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Too Sweet a Nation

Consumption of soft drinks is excessive in Iceland, and that partly explains our large consumption of sugar, according to a new report on food supply in Iceland from the Directorate of Health. Last year, the supply of sugar in Iceland was 42 kilos (92 lbs) per person, which is six kilos less than the previous year.

Although the report does not directly offer information on food consumption, it does give indications regarding the development of the nation’s diet.

Last year was the only entire year in which additional taxes were put on sugar and sugar products. Annual sugar consumption in Iceland exceeds that of Norway and Finland by 12-14 kilos per person. The supply of soft drinks was 133 liters per person last year, or 2.5 liters (2.6 quarts) per week―a decrease from previous years. That amounts to 93 liters more per year than among Finns.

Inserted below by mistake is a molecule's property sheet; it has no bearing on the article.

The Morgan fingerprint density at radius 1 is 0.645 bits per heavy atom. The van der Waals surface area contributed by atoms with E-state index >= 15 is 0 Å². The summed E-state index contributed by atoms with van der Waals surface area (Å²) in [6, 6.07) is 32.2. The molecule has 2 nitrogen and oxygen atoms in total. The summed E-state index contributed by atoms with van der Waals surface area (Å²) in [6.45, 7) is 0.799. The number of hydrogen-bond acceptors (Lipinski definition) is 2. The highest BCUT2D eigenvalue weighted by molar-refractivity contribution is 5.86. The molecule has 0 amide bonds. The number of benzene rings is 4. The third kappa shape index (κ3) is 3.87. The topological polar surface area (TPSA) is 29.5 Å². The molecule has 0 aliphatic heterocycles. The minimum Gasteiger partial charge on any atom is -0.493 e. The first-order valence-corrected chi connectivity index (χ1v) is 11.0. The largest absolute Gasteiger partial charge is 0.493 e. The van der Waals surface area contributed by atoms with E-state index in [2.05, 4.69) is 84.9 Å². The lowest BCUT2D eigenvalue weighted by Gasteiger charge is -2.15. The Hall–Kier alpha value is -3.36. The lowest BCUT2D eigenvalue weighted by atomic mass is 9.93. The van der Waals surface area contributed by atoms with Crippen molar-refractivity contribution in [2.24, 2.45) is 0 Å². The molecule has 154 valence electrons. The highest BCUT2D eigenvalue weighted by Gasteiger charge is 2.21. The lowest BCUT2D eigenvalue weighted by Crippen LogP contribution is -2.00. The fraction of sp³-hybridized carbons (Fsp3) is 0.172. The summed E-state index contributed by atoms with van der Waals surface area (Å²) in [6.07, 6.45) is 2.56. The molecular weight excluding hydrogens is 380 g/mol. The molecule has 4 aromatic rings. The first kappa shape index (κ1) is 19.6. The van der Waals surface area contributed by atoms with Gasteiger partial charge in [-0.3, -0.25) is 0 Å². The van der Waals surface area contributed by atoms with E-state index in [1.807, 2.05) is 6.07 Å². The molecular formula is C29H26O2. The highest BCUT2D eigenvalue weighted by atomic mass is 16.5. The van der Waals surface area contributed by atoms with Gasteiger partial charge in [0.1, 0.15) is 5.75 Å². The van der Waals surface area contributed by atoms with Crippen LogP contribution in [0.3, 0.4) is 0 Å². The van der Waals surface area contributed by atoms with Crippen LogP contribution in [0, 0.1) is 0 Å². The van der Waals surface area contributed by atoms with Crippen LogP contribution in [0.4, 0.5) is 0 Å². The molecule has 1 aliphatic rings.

The supply of sweets holds steady from year to year, or close to 18 kilos per person a year, or 350 grams per week. The Directorate recommends healthy snacks, such as nuts, seeds and fruits.

Research has shown a large consumption of sugar increases the likelihood of obesity and tooth decay. Excessive consumption of soft drinks can also increase the likelihood of diabetes 2. Water is recommended for thirst.

There has been an increase in the supply of vegetables, a decrease in the supply of milk, while the consumption of fat is on the rise.

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